Enter your mobile number or email address below and we'll send you a link to download the free Kindle App. Then you can start reading Kindle books on your smartphone, tablet, or computer - no Kindle device required.
To get the free app, enter your email address or mobile phone number.
Finding Your Way Without Map or Compass Paperback – December 23, 1998
Data Mining & Analysis Guides
Featured resources on data mining tools & techniques.Learn more.
Frequently Bought Together
Customers Who Bought This Item Also Bought
Discover books for all types of engineers, auto enthusiasts, and much more. Learn more
Top Customer Reviews
I've always thought it would be fascinating to learn navigation or tracking from a native or someone who has learned information that has been passed down from generation to generation. Low tech, but very skillful. Art more than science. That is exactly what this book teaches.
The most interesting part for me was the explanation of how Polynesians navigated at sea: following migrating birds, seeing land beyond the horizon by watching reflections on the bottom of clouds, wave variation, and star positions.
There is a lot of good information for both land and sea, plus some for air. The author taught naviation to the US Air Force about the middle of the 20th century.
If you are travelling in the wilderness (or city; there is even a chapter on how to find your way in a strange city), I strongly recommend this book.
I did however find it a wee bit frustrating to read. I've never read a book that beats a dead horse so badly. Halfway through the book I felt that if I read one more word about how 'there's no sixth sense' I was going to burn it. There's even a whole chapter based on it... and this isn't the only point he beats to death either. He's very long-winded when it comes to describing things, for example, here he lists things a person can hear of the land while he is offshore (as if we didn't already know): "He can listen to the sound of chopping, sawmills, church bells, whistles, to the rumble of trains and other industrial and highway noises, to the lowing of cattle, the crowing or cackling of poultry, the bleating of sheep, to waterfalls and rapids or the sea's surf". --now, tell me that couldn't have been shortened a bit. Ugh!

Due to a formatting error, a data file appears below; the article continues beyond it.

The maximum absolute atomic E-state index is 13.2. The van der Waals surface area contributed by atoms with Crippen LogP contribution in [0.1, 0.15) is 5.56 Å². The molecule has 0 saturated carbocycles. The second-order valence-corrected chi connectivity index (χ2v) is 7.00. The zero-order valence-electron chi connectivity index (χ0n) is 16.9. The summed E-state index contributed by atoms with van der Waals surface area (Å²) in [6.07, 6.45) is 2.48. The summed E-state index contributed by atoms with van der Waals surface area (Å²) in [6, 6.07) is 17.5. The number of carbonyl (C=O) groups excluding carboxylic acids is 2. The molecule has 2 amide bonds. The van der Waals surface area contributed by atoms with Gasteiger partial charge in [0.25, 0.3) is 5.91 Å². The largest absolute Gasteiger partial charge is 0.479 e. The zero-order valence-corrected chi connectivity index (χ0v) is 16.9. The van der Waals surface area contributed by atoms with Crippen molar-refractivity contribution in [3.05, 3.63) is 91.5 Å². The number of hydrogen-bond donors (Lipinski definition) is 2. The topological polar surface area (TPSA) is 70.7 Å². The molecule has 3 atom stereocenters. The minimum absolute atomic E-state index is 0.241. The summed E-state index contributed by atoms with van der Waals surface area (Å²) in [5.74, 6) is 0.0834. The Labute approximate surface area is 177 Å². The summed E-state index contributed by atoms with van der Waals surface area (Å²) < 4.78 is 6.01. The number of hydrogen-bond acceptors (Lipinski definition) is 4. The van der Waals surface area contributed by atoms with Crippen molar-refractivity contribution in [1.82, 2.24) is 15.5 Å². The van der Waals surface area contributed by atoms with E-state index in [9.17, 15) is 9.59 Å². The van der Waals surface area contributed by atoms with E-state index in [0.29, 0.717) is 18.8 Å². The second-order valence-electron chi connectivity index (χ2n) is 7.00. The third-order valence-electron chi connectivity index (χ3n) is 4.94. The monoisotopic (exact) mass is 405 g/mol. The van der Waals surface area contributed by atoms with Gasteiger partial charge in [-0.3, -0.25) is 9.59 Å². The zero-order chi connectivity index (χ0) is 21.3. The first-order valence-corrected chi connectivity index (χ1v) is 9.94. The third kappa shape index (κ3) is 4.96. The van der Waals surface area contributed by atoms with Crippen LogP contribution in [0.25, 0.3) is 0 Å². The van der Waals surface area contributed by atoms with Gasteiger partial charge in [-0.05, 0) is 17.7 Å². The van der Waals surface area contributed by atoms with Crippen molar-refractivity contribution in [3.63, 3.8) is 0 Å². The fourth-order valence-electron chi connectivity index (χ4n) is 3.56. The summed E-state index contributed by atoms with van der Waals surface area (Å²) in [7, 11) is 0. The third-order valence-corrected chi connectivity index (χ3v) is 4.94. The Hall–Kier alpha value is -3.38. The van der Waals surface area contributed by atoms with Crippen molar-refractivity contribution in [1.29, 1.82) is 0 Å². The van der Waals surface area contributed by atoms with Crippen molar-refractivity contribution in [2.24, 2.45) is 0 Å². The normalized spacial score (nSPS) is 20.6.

He also tends to give way too many examples from the pages of history or his own experience. While this is pretty informative and sometimes appreciated, it's not the most useful information... like I don't need you to prove what you just said; I believe you, man.Read more ›
In this book Gatty puts together his broad knowledge of simple navigation techniques used by some of the earliest settlers such as the Vikings, Polynesians, Portuguese, Native Americans and Aborigines. The author does a great job of creating an informative book and conveying it in an interesting way so that it isn't dry. You never know when this information might come in useful, plus you gain a greater appreciation for nature.
The author, who was an accomplished navigator, describes how to use the wind, sky, clouds, sun, shadows, reflection in the sky, trees, animals, termite mounds, etc. to determine direction (north, south, east, or west). Also, he makes it clear that no part of the world is without signals--whether it be desert, the Arctic, the sea, Antarctica, etc. It is clear that we as a society have lost our quick ability to observe what nature is telling us. This is not a "how to" book; instead the author explains through stories and examples of how previous explorers found their way and how he has done so as well.
In addition to using natural surroundings, he also describes how to navigate your way through towns and cities by determining direction based on the way a house was placed or where the kitchen is. The reason you can do this is that certain regions face their houses toward the sun or toward the wind - it depends on the place.
Of course, this book will only guide you and it is not designed to be your only reference source as the observer must learn the prevailing details associated with their area, such as from which way the prevailing winds blow, before they can be a successful navigator. Mr. Gatty ecouranges you to pay attention to your surroundings and to pick out directional details from everything in your environment (including insects or houses). In a beginning example in the book, he describes how he can tell where a picture was taken, at what time of day, and which direction the house is facing.Read more ›
Most Recent Customer Reviews
Some parts got boring, too much like reading an instruction manual but after going back to re-read what I read it is helpful info if you don't have technology available.Published 7 days ago by Alexis C. Martinez
This is a classic, written on the basis of information gathered from many sources which dont exist anymore. Read morePublished 3 months ago by thomas choat
Forget Gooley's books and get the one instead. Although it was written years ago, it still is better than most on the market today. Engaging, surprising, and informative. Read morePublished 4 months ago by whisslstop
Found this book while doing some research for an online course and sermon series. As an outdoorsman and former US Navy officer I learned various navigation skills. Read morePublished 4 months ago by Kelly E. Mcclelland